Aquifer beneath Albuquerque slowly refilling

October 6, 2013 • State News

ALBUQUERQUE, N.M. (AP) — The aquifer beneath Albuquerque is show[auth] ing signs it is refilling, nearly five years after the city shifted from pumping groundwater to using the Rio Grande for its supply, according to a new report.

Measurements from various city areas show differences in the recharge, but at one spot the water level has risen by 9 feet, the U.S. Geological Survey report shows. There’s still a long way to go, since water levels dropped between 80 feet 120 feet since pumping began early in the last century, but water experts say the measurements show what was expected once the city switched to river water is actually happening.

“I think it’s good news,” John Stomp, chief operating officer for the water utility, told the Albuquerque Journal for a report in Sunday’s editions ( ). “Everything we thought was going to happen is happening.”

The city spent $500 million for a dam, water treatment plant and new distribution pipes to reduce reliance on dwindling groundwater supplies. The new system uses water that is sent through tunnels from the headwaters of the San Juan River, then dumped into a Rio Grande tributary and withdrawn when it reaches the city.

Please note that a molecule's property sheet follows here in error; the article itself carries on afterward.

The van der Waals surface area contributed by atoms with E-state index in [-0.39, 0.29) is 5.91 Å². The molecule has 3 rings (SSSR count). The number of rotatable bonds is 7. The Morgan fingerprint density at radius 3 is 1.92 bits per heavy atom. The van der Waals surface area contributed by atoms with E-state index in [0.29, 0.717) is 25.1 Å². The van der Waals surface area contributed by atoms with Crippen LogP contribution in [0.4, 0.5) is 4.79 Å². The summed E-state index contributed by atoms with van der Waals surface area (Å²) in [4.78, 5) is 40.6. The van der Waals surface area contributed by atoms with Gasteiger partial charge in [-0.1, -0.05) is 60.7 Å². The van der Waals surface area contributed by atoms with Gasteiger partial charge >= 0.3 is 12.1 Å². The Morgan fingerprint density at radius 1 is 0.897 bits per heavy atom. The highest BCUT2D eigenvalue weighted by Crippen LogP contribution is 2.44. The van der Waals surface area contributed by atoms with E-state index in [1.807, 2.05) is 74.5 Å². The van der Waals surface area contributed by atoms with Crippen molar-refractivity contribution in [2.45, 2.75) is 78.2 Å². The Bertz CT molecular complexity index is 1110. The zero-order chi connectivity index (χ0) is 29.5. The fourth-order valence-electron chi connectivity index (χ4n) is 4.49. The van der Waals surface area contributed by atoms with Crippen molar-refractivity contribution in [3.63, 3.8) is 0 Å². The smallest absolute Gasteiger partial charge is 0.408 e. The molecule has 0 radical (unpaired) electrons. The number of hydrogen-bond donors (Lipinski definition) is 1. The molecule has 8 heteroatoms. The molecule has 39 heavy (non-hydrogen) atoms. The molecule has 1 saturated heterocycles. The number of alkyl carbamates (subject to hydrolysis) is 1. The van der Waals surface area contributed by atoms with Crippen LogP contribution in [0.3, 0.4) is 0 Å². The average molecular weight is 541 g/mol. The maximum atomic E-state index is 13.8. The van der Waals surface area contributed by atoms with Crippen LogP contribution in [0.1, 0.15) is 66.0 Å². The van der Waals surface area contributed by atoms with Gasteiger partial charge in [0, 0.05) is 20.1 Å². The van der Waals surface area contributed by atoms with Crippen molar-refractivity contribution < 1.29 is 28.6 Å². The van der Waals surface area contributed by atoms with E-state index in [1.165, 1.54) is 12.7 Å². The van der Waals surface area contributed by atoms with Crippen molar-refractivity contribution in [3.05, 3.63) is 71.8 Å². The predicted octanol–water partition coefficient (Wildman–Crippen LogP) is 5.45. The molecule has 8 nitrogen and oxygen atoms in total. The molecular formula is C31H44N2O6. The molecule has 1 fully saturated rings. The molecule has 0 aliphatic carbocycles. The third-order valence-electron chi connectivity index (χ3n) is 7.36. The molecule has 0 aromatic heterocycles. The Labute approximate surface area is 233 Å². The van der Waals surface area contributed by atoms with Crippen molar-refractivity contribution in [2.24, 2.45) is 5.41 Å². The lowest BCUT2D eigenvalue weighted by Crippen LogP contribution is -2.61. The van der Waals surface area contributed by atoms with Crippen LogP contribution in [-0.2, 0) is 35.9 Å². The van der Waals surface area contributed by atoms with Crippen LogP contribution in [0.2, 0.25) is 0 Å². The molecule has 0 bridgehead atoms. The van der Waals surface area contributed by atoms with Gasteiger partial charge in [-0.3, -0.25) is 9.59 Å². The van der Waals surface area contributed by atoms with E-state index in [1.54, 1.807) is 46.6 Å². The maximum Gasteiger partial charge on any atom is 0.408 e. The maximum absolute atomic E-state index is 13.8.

“It is being recharged,” said John Hawley, an independent groundwater expert who worked on some of the early studies that led to the water supply shift. “That was what we hoped would happen.”

Although Albuquerque groundwater levels are rising, the aquifer is still dropping in other communities where pumping continues. In Rio Rancho, for example, the aquifer at one spot has dropped 15 feet since 1998.

Albuquerque has cut the amount being pulled from the river because of the ongoing drought and is pumping more groundwater than planned. But the aquifer is improving despite those shortfalls.

This is the third consecutive year in which drought forced the water utility to curtail its river use. Stomp said his staff was able to resume Rio Grande water diversions in late September after storms swelled the river’s flow.

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